Much (perhaps too much) has been said and written about the nature and scope of D&O insurance – not least by me.
The reality nevertheless remains that few directors (unless they have been unlucky enough to experience a claim) are likely to want to know much more than that they are “covered” and the amount of that cover.
For those curious or intrepid enough to want to enquire further, there is no easy process of assimilating the knowledge with which to conduct a useful compare and contrast exercise between the many and surprisingly different policies available on the market.
This is a subject on which I have written on before and to which I will no doubt return. It seems to me that until end users (i.e. directors and officers themselves) take a more active interest in the quality and breadth of cover as well as the size of the limit and cost, it is unlikely that wordings will match their requirements in the real world as closely as they should.
You may be asking by this stage why I have deliberately misspelled the word “WALC” in the title to this piece. One of the problems of D&O insurance is that the wordings have become too long and complicated over the years. Willis’ D&O Dictionary is our attempt to demystify the product.
“I read it in the FT”
You need to have the time and will to try to analyse the breadth of cover available in competing products in the D&O market. Even then, it can often be a challenge to focus on what really matters. This difficulty is perhaps best illustrated by the “I read it in the FT” approach to D&O insurance.
Corporate manslaughter, bribery and extradition are all examples of this phenomenon under which, due to an understandable desire to demonstrate coverage in these key areas, specific endorsements now commonly appear in D&O policies. Paradoxically, endorsements of this kind can simply add to the length, complexity and jargon associated with the product.
As you’ve probably guessed by now WALC is an acronym. It spells
- Wrongful Act
The majority of D&O policies will incorporate these key defined terms in the insuring clauses. Unfortunately, there the similarity often ends. The definitions differ very widely. Because they usually cross link into the additional endorsements or enhancements to cover as well as to the general terms and conditions, they can and often are of key importance in determining threshold coverage issues.
In an attempt to unlock some of this complexity, I set out below a checklist of points which you should be able to easily tick off against these definitions as they appear in your policy.
- Does your wrongful act definition set out a long and seemingly exhaustive list of covered errors and omissions i.e. “… misleading statement, misstatements, warranty of authority etc etc?” If so, is the list truly exhaustive? If not, what are the “gaps”?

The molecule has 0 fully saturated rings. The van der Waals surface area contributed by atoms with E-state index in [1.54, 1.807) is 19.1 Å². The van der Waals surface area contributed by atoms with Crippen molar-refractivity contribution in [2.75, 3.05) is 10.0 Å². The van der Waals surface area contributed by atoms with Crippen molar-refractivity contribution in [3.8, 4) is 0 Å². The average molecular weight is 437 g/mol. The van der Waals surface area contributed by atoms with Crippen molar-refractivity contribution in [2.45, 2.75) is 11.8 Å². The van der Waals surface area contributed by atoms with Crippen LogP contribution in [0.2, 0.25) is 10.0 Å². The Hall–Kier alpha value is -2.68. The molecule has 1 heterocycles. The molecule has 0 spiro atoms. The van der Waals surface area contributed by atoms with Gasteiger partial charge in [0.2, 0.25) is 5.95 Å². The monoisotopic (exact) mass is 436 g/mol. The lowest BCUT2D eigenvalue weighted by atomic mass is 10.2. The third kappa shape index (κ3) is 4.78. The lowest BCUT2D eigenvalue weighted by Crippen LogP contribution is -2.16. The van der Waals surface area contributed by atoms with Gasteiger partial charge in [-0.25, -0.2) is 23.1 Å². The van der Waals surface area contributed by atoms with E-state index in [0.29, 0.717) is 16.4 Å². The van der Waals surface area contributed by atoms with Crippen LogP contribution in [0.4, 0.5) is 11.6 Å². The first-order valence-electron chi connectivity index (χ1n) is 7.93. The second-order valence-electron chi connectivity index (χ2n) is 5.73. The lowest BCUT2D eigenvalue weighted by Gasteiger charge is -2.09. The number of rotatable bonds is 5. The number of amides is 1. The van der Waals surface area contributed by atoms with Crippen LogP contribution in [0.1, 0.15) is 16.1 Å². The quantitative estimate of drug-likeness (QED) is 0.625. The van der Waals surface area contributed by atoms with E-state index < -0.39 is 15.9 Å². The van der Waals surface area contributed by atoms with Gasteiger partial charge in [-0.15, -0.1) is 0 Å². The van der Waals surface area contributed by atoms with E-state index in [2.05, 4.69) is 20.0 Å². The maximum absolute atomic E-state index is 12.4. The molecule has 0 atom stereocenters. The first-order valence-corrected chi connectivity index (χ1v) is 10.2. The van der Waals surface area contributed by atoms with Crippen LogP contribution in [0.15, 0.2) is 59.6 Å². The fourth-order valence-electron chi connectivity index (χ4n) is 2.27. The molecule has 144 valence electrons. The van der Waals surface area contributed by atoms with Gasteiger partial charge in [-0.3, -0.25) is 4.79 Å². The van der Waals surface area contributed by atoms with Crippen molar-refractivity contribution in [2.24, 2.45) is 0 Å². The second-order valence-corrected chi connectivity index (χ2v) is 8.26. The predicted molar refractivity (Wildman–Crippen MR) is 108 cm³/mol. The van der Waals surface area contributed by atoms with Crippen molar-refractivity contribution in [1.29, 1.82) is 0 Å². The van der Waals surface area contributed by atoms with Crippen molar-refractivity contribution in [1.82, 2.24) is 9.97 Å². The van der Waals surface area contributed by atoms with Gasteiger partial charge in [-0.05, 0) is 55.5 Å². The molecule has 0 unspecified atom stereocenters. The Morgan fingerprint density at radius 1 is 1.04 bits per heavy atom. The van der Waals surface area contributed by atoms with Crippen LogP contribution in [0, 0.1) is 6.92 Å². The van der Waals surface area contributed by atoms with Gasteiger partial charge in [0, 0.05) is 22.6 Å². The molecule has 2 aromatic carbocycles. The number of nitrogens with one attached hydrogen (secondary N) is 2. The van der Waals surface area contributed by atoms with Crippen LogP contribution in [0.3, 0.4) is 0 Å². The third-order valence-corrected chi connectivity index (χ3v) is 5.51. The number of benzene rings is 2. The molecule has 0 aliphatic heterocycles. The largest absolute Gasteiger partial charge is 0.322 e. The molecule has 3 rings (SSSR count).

- Does the list contain a mix of specific errors or breaches of duty such as those listed above and general ones such as errors and omissions? Could this lead to uncertainty as to the intended scope of the definition?
- Is the cover limited “solely” to your capacity as a director or officer and if so does this suit your likely exposure in the real world?
- How long is your definition of “Loss”? Some extend to over a page. Is that length and complexity necessarily working to your benefit and advantage?
- More specifically, does the language contain additional back door exclusions introduced with the words such as “Loss does not include..”?
- If the definition extends cover to particular items, is there a risk that other, more general exposures of a similar kind which are not expressly referenced might not be covered? A fertile area in which to ask this coverage question is in respect of fines and penalties.
- What “Claim” are they talking about? Often policies do not clearly and consistently distinguish between claims against the Insured and claims made under the policy.
- Does the definition of Claim extend to claims made by anyone including the insureds or is it restricted to “third parties”?
- Does the definition of claim extend to investigations? If so, is it sufficiently clear that no identifiable wrongful act is required at the point when the investigation is commenced? If not, is it sufficiently clear what the triggers for cover with respect to investigations really are?
- How early is the claims trigger? Is a written demand sufficient? Who does it need to be received by? Is that the right language anyway in the context of a regulatory or criminal proceeding?
- Are there any restrictions on what the claim is for? i.e. is it just damages claims that are covered or are all other types of claim included?
For the DARCstar approach to the WALC test click here.